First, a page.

Getting in: £7 for the milonga.

Getting there and getting home: There is no public transport. You have to drive, and/or stay at a B&B in the area (and they don't accept bookings for less than two nights, so that only works if you're doing a weekend of workshops or you fancy a New Forest safari). I was staying with a tango friend in Wales, who had more tango friends from further afield staying with her as well; and since there were six of us going altogether, we hired a minibus with a professional driver to take us there and back. At two and a half hours it was a very long drive for a short milonga, but worth it for the company. They recommend Google map link: Bramshaw Village Hall, SO43 7JE.

The website: gives you the details you need; the home page is here. There's more there than just an events list, and you may find Steve's articles interesting to read; he has a lot to say about what he's trying to achieve and how.

How it went: We arrived really early (having allowed more time than was actually needed for the journey) so I was there for the whole thing, and I had a really good time.

As it happened I had brought three excellent potential partners with me in the minibus, together with a lady friend who is a semi-regular there and could point out people she knew; but I also danced with others, one of whom turned out to be a friend of a friend, and saw plenty more that I would have liked to try if there had been time. Perhaps because getting there is such a project, it tends to attract committed and thoughtful dancers, and I had plenty of suitable choices without feeling hassled.

I felt that I could have had a larger number of higher-quality dances than I have had anywhere else in the UK so far - and the reason for this was that the middling level of non-professional dancers was unusually strong. I felt I had greater choice than elsewhere of people who are genuinely good social dancers, that is, at the level where their dance is natural and comfortable and enjoyable and musical and uncomplicated and without any major ingrained flaws, and you can just relax and have fun.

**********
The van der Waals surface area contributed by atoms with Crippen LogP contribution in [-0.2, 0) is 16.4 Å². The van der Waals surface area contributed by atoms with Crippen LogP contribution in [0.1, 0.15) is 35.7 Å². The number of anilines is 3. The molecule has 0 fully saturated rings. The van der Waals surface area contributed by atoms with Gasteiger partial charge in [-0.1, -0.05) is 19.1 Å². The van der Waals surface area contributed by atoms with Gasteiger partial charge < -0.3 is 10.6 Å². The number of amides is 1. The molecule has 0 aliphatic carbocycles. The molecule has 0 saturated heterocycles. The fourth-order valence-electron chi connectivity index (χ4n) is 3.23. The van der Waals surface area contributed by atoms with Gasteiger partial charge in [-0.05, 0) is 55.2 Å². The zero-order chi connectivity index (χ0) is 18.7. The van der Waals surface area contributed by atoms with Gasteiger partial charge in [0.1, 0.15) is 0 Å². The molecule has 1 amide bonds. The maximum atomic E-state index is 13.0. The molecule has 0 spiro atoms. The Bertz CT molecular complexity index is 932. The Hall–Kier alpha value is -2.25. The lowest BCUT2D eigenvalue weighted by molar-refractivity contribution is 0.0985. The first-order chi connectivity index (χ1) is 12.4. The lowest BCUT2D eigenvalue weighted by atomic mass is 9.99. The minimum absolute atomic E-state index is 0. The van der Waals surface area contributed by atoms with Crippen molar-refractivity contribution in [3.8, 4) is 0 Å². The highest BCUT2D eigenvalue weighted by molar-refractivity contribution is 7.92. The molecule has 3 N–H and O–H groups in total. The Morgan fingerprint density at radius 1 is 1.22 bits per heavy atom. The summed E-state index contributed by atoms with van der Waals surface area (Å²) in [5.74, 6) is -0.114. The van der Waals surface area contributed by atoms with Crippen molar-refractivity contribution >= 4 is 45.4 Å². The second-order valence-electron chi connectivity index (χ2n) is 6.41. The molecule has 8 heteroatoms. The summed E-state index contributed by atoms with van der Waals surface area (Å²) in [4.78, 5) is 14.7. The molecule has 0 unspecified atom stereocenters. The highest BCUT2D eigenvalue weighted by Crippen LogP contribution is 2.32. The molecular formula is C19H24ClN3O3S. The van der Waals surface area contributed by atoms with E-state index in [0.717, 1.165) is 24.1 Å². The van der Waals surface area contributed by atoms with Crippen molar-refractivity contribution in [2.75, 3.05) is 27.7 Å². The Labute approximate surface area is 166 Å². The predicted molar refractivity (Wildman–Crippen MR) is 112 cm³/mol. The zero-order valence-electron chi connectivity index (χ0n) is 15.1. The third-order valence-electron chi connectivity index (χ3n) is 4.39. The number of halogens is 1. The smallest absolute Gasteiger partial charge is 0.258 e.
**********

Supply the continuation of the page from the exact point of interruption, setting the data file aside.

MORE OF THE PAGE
There were people thrashing around a bit, but mostly in the middle and harmlessly; the only real bump I had was with a table which had got out of place below my partner's eyeline, we had to stop and put it back.

The friend I was staying with, who is a semi-regular visitor, reports that she always has a good time there. If a friend is driving I'll certainly go again.

Thursday, 25 November 2010

From her mouth to God's ears

Melina's2c: What impact can a travelling teacher have?

... And now comes the part, where I ruin my business ...
... Don‘t invite visiting teachers, if you cannot support their work locally. ...
... All of you, be sensible consumers! It is up to you to decide, how much time and energy you want to invest in Tango and what kind of classes you book ...
...Please, think about what you want to achieve for your Tango community and plan your events, workshops and regular classes according to that goals.
Er, yes. I have nothing to add, and no quibbles. I'd have thought this stuff was obvious, but about six months' experience was enough to tell me that it wasn't. Read the whole thing - there's evidence. If you want to comment, go over there.

Wednesday, 24 November 2010

Classic 'cabeceo' errors no. 1

"I know he prefers being asked by looking, and I tried it, but I couldn't get it to work, so I went up and asked."

Noooooooo! if you can't make it work, that doesn't mean you're doing it wrong. You probably did it practically perfectly. It means he said no, not right now, thanks. The fact that it didn't hurt is a feature, not a bug. Put him further back in your queue and try again another time.